Published On: Tue, Dec 27th, 2022

No man is an island but I’ve had a good go, says author Robert Twigger | Books | Entertainment


Autumn view over Derwentwater and some of its four islands

Stunning autumn view over Derwentwater and some of its four islands (Image: Getty)

It might have started with Kirrin Island and the Famous Five, or perhaps it was Wild Cat isle of Arthur Ransome’s Swallows And Amazons fame, but as a boy reading children’s books about adventurous journeys to such remote places (often with buried treasure) I was filled with a desire to make such a journey myself.

Though I once went on a scout camp and was, unknowingly, only a mile or so from Silver Holme on Lake Windermere, which inspired Ransome’s Cormorant Island, I resisted the call to adventure the Lake District exerts over so many.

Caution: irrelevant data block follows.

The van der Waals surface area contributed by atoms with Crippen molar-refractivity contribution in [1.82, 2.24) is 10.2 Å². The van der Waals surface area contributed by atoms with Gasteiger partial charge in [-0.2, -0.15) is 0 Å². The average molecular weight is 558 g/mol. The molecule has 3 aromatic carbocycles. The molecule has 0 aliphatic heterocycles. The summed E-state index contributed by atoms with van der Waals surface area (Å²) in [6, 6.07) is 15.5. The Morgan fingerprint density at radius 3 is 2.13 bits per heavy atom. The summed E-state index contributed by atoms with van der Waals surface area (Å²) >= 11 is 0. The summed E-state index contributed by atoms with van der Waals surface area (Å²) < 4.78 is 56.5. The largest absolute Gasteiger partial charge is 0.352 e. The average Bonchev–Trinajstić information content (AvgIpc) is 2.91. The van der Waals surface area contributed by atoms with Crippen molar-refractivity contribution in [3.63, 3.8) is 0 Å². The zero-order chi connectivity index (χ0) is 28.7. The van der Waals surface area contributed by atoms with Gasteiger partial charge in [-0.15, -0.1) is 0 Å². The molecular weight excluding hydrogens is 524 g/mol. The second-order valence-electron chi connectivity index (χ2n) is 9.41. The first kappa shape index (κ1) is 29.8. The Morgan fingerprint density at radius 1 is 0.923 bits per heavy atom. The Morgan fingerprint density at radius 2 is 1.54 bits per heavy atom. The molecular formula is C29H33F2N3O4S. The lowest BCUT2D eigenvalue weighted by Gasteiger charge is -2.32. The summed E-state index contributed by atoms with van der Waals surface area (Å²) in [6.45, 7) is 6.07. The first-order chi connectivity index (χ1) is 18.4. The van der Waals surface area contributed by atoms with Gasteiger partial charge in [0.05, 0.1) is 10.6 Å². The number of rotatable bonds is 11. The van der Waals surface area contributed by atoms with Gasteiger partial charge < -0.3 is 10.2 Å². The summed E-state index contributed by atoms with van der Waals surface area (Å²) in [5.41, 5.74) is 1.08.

But it was re-reading Ransome’s books that spurred me, in later life, into becoming a travel writer specialising in adventures. If they were adventures with islands, all the better.

I remember reading about Buru Island in Alfred Wallace’s great 19th-century book The Malay Archipelago. It was said to be a great place for giant snakes. I went there with a Channel 4 crew and attempted to catch the world’s longest snake for a prize of £50,000 offered by the Wildlife Conservation Society of New York. 

Sadly the former headhunters the crew employed to find the giant python decided to eat the snake rather than hand it over to a zoo… we left the island with a film but no prize snake.

I also made several journeys across the Sahara dragging a trolley with my gear but there were no islands there. However, during a trip to Canada to follow the exact route of Scotsman Alexander Mackenzie – the first European to cross North America – islands became a vital issue.

His original journey over the Rocky Mountains took two years as travel was impossible in winter when the rivers were frozen. The summers were also hard with swarms of mosquitoes and blackfly.